Nigerian mother

Fighting between the Nigerian military forces, civilian self-defence groups and the terrorist organisation, Boko Haram has displaced nearly 800,000 children, a new report from UNICEF has revealed.

Entitled ‘Missing Childhoods’, the report claims that the number of children running for their lives within north-east Nigeria, or crossing over the border to Chad, Niger and Cameroon, has more than doubled in just less than a year.

Boko Haram militants had abducted more than 200 schoolgirls alone from the Government Secondary boarding school in the north-east state of Chibok, in April 2014.

UNICEF West and Central Africa regional director Manuel Fontaine said: "The abduction of more than 200 girls in Chibok is only one of endless tragedies being replicated on an epic scale across Nigeria and the region.

"Scores of girls and boys have gone missing in Nigeria – abducted, recruited by armed groups, attacked, used as weapons, or forced to flee violence.

"They have the right to get their childhoods back."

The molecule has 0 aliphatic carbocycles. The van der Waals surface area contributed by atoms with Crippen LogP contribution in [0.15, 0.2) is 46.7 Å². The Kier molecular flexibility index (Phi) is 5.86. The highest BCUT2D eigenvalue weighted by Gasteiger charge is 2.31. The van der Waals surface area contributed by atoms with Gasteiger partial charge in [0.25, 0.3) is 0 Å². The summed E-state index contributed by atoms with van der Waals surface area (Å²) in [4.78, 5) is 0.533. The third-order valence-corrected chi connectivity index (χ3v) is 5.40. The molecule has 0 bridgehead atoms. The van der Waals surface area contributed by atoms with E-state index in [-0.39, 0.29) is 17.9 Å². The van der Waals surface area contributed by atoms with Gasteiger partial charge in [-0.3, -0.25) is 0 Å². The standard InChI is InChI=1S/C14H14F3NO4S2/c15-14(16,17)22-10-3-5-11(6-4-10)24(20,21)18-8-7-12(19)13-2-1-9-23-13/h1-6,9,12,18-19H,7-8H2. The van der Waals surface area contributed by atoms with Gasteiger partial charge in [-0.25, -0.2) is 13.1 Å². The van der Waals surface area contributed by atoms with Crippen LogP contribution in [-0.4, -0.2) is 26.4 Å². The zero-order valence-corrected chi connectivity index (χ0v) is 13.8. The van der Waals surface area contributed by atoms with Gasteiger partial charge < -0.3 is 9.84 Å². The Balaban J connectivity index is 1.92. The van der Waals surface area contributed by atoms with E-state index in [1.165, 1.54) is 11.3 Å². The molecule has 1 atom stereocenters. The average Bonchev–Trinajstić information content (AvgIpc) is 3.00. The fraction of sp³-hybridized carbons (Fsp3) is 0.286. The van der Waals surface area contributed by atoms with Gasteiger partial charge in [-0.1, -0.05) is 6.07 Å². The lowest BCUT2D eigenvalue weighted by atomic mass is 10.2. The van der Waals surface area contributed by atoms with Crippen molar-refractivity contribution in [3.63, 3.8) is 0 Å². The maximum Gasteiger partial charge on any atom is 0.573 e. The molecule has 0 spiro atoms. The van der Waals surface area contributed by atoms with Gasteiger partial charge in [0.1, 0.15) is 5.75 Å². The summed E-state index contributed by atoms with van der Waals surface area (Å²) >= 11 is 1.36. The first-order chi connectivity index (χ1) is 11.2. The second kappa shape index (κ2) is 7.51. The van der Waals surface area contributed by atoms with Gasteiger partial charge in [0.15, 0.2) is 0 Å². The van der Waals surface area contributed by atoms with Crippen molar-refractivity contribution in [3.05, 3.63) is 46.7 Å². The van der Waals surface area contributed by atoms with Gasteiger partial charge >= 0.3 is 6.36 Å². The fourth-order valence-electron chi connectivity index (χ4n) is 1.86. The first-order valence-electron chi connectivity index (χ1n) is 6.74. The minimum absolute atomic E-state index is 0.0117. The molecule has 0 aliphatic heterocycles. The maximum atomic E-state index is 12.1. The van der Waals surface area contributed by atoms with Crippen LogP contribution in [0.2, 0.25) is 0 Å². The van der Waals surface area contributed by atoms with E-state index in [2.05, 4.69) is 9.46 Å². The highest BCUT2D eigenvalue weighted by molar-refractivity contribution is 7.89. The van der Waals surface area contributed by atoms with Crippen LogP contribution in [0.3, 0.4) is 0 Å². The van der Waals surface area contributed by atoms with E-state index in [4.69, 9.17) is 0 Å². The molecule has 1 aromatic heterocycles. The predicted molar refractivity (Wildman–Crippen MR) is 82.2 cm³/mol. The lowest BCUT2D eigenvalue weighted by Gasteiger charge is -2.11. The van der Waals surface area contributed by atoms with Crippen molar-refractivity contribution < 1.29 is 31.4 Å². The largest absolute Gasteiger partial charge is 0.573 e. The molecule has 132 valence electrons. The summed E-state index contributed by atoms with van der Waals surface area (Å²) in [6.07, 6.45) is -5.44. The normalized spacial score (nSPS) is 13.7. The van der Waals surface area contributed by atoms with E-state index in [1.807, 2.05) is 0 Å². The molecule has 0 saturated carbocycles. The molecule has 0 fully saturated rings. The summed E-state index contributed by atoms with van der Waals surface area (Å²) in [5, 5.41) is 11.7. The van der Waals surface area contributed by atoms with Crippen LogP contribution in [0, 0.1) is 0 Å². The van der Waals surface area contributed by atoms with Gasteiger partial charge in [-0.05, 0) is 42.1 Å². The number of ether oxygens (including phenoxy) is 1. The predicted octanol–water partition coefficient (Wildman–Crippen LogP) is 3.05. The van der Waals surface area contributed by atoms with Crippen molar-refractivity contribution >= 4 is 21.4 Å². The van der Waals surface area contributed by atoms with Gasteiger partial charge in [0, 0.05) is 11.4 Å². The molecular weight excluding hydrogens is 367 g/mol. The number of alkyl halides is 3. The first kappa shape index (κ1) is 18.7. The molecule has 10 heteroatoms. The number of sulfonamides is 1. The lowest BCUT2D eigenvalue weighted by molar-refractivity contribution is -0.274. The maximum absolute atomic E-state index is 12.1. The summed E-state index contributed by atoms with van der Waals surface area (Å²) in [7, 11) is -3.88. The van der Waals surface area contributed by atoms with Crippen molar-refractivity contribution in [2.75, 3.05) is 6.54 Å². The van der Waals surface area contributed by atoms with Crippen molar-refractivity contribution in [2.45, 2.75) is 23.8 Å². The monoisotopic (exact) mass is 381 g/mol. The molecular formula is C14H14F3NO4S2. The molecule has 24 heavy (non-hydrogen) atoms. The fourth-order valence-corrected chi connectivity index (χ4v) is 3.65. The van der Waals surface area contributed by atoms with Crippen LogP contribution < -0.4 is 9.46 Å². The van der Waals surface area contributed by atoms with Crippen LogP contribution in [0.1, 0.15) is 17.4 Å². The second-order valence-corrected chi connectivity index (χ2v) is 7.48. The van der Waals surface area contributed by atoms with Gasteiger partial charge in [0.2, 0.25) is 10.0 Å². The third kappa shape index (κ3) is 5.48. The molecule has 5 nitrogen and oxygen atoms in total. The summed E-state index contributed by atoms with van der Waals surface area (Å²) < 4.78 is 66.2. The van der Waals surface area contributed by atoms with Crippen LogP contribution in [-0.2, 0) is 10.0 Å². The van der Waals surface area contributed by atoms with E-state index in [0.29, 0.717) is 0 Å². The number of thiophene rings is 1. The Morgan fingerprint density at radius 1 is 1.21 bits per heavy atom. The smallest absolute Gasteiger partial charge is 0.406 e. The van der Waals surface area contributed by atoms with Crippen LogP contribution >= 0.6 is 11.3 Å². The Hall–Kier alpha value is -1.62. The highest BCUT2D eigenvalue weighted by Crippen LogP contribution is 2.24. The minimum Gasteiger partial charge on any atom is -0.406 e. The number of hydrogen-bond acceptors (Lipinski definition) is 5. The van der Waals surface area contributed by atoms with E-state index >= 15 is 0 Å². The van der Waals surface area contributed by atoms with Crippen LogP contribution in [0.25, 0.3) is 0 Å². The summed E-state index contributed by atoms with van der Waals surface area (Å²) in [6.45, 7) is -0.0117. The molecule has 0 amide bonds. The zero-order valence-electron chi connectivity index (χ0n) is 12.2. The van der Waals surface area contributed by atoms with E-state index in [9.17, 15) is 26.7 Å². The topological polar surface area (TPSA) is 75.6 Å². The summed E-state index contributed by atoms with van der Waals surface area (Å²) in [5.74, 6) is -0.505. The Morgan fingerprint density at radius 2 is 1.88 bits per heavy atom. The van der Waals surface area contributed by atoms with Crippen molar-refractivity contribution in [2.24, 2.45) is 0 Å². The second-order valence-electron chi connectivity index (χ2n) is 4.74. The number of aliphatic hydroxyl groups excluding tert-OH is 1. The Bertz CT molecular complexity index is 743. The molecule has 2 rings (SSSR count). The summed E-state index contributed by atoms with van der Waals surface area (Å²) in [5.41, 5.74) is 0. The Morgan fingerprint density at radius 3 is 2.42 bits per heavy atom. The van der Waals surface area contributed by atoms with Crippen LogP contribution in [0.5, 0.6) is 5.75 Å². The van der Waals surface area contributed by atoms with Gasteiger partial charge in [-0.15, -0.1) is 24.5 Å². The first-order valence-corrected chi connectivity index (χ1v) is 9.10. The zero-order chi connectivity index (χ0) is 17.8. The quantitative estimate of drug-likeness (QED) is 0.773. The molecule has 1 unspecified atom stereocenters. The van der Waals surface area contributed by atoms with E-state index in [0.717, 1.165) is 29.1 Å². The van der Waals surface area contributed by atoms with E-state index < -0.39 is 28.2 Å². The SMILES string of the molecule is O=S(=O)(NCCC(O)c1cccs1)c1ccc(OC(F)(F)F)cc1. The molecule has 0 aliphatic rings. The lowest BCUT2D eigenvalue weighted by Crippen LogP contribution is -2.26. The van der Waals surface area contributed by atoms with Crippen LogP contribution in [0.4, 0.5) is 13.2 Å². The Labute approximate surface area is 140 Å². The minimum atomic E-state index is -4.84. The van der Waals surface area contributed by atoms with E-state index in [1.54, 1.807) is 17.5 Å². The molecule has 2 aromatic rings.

According to the report, the conflict is exerting a heavy toll on children in Nigeria and across the region, with Boko Haram using children within its ranks as combatants, cooks, porters and look-outs.

Young women and girls are being subjected to forced marriage, forced labour and rape, while students and teachers have been intentionally targeted with more than 300 schools damaged or destroyed and at least 196 teachers and 314 schoolchildren killed by the end of 2014.

"The abduction of more than 200 girls in Chibok is only one of endless tragedies being replicated on an epic scale across Nigeria and the region."

Unicef claims to have supplied counselling and psychosocial support to more than 60,000 children affected by the conflict in Nigeria, Niger, Cameroon and Chad, to help them ease the pain of their memories, reduce stress and cope with emotional distress over the last six months.

Currently working with partners to provide basic health services and restore access to education to affected children, the agency is also calling foreign donors to accelerate their financial support for relief efforts in Nigeria and the neighbouring countries.

Meanwhile, Cameroon, Benin and Nigeria have partnered with Niger and Chad to create a new military alliance to fight against the Boko Haram, which allegedly killed more than 5,000 Nigerian civilians between 2009 and 2014.

The Chadian Army, supported by soldiers from Niger, successfully pushed back Boko Haram fighters from Malam Fatori in remote town near the Niger border earlier this month.

Image: A Nigerian citizen with her daughter in a camp for internally displaced people in north-east Nigeria. Photo: copyright UNICEF/NYHQ2015-0476/Esiebo.